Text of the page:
For v2.6 we made an optional GEGL-based implementation of color adjustment tools, and for upcoming v2.8 we implemented optional projection rendering via GEGL. But nobody really had evaluated the amount of the work to be done in order to finalize this transition. Until just now.

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          • #35
            Originally posted by powerhouse View Post
            I would happily migrate to Linux only, but there is no professional photo editing solution available on Linux. So I'm kinda stuck with Windows (though I could move to Mac, but that would be really expensive).
            While the upfront investment into a Mac would be higher, I assure you that it would balance out in 3-4 years. Ping me if you want to hear the sales pitch. I'd give it here, but it would cause the thread to degenerate into an argument between a guy who has a SoloFlex stored in his attic and a guy with a membership to the YMCA that has never been used. Don't worry though, Macs run Linux just fine.

            F

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            • #36
              mitcoes: Thanks for pointing to this Gimp news. I will try it, but to be honest, there were a lot more things where Gimp could improve. I did use Gimp for the occasional web stuff, though.

              russofris: To be honest (hope I don't get flamed here), I thought about Mac. I've already placed the order for the PC and I sincerely hope I won't regret it. I write this on a Macbook, by the way.

              A Mac would be almost perfect (I still prefer Linux over the Mac OS), but it would cost me almost twice as much. And I wasn't sure how to run Linux alongside OS X (Parallels Workstation perhaps?). You are probably right, it would have paid in 3-4 years from now.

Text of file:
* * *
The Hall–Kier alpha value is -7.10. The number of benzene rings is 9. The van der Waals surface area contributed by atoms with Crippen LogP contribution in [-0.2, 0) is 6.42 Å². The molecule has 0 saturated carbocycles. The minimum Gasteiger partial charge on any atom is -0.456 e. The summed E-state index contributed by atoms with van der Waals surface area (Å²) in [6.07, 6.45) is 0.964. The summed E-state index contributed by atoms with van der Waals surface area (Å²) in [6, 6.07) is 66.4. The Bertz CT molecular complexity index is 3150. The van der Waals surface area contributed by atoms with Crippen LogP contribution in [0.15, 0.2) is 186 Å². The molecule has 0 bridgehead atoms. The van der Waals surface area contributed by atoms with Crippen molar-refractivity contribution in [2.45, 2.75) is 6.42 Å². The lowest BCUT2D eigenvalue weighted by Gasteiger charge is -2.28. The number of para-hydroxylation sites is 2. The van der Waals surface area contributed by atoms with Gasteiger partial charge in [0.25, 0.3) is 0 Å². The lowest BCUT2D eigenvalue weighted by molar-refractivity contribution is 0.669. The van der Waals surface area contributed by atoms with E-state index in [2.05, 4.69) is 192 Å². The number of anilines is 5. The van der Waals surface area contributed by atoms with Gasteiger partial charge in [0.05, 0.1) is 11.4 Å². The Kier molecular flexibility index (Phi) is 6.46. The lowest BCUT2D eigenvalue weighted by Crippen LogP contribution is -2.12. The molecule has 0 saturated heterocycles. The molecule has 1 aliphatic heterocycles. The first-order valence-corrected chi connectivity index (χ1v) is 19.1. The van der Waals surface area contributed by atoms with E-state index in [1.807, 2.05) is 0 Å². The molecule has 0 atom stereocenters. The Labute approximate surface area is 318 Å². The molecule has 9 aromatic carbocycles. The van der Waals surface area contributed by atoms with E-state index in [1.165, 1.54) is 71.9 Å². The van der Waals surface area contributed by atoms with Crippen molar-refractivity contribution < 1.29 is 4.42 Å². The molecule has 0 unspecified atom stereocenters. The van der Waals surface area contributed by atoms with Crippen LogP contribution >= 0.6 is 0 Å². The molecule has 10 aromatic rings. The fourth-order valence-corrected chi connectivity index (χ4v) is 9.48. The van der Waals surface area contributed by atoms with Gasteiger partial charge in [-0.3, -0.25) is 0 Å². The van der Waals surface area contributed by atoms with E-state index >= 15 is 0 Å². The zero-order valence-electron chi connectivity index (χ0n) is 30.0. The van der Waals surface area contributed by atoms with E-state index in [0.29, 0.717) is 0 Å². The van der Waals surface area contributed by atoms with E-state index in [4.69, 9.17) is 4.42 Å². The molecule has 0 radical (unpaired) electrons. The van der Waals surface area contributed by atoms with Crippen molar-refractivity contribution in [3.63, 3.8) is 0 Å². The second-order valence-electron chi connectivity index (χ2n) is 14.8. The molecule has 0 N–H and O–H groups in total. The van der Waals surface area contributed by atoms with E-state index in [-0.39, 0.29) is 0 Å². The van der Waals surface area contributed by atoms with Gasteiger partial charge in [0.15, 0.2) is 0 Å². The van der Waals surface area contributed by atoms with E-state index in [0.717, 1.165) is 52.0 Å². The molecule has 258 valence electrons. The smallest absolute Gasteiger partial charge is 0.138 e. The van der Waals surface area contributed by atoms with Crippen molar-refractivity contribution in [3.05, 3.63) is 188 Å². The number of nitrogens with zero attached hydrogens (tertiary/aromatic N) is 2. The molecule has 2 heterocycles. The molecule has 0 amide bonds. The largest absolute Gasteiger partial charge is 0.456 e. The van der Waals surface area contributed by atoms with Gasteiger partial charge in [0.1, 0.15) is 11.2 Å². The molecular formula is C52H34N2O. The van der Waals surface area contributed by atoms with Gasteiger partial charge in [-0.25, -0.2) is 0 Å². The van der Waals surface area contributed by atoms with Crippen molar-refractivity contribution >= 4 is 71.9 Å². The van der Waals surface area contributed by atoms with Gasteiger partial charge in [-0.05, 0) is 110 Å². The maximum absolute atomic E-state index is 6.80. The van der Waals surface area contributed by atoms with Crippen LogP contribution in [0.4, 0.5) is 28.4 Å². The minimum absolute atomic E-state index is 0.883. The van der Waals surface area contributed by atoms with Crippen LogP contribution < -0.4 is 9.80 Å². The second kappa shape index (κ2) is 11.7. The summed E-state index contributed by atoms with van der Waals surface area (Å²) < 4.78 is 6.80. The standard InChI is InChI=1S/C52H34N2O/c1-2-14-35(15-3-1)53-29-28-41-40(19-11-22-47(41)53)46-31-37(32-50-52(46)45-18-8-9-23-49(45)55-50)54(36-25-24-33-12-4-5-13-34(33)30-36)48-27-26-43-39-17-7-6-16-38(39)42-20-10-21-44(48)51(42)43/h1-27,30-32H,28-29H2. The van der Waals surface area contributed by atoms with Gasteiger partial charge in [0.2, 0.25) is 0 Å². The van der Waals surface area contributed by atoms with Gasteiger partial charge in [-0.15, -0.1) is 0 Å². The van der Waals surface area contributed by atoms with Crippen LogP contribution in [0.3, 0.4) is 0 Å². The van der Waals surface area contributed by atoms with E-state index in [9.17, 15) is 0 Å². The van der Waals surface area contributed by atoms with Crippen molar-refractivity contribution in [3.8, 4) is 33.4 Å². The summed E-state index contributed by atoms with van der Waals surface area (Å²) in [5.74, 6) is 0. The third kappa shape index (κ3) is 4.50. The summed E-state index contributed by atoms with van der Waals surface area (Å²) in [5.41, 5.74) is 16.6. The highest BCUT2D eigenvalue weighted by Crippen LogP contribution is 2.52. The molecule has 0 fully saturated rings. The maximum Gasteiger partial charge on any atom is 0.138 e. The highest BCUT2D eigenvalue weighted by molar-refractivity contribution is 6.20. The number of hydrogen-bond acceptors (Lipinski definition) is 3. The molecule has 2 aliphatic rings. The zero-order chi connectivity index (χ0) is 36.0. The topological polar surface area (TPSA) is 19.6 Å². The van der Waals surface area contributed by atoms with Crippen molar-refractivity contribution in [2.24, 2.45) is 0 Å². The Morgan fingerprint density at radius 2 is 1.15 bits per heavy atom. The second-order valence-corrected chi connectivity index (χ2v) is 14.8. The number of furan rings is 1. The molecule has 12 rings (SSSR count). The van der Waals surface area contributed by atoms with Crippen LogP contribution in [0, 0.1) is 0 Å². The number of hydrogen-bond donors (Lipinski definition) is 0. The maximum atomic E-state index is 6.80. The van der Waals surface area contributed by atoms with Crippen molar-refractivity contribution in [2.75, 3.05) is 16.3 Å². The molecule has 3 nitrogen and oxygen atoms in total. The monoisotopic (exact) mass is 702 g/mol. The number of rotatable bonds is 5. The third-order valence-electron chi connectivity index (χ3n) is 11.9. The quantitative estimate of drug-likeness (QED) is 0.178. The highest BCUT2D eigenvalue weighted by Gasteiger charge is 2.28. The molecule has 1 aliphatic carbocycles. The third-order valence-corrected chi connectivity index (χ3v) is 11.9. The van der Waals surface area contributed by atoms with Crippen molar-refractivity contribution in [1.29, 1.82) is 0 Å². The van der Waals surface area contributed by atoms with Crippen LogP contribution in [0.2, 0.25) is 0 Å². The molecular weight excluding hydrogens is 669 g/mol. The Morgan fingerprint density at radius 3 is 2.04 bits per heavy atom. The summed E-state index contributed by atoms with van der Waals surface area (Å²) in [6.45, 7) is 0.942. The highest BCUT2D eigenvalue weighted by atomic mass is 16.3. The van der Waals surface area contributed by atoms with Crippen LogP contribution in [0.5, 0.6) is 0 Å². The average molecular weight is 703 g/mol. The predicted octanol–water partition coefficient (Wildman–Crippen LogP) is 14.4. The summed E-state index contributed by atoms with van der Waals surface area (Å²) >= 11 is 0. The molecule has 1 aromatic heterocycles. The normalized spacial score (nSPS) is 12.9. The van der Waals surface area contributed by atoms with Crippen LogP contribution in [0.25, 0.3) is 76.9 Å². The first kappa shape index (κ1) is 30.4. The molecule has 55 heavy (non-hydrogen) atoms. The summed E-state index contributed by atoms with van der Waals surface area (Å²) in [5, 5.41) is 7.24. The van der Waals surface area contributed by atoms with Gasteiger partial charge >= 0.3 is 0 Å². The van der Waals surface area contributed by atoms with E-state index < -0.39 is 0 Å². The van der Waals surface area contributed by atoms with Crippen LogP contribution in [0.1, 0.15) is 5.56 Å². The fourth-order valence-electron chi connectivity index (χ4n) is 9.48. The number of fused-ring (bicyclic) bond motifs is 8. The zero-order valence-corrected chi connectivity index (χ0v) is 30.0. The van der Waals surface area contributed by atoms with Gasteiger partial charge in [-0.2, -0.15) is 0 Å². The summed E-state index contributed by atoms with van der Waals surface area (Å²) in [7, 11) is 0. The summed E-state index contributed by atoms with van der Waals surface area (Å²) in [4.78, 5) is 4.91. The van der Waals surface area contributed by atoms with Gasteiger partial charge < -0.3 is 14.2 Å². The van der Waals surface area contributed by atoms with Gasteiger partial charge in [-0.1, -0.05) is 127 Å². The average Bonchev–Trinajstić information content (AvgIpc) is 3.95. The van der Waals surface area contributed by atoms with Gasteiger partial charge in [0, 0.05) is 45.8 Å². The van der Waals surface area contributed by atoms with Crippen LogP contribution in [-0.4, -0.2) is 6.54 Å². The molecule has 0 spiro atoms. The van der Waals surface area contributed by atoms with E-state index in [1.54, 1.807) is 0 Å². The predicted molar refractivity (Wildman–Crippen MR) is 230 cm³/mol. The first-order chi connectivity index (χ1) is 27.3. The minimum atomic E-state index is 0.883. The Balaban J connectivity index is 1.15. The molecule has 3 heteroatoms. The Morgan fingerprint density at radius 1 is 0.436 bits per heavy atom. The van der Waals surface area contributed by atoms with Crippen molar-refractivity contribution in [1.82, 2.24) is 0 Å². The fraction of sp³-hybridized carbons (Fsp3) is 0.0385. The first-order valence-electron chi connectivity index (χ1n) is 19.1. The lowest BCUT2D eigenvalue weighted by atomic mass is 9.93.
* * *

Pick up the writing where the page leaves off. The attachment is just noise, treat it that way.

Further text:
Today I learned that the Windows 7 license will cost me a fortune, cause I can't use the OEM license for a VM install .

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              • #37
                i don't get the point why OS X would be so much better than Linux as host os. But one thing is definitely wrong in your statement. On the Windows 7 OEM sticker on a pc you get a standard serial you can definitely use for a vm without any hacks. Your W7 preinstall definitely does NOT use this serial but a combination of a bios token (SLIC) together with a certificate matching the SLIC and an OEM serial. The funny thing is that the OEM serial is not bound to the SLIC and you can basically use any OEM serial, that means you can even use anytime upgrade to change the serial to ultimate (even on a netbook with starter). The whole W7 protection is useless, therefore MS wants to use different OEM serials for EACH system and not for every vendor together with W8. The result will be that you have to enter the serial from your sticker (unlogical because it is no oem serial) or the vendor has to "boot" the system and enter it for you instead of just cloning the hd. Not sure if all vendors are happy about that For testing i definitely prefer using W8 CP, much less trouble...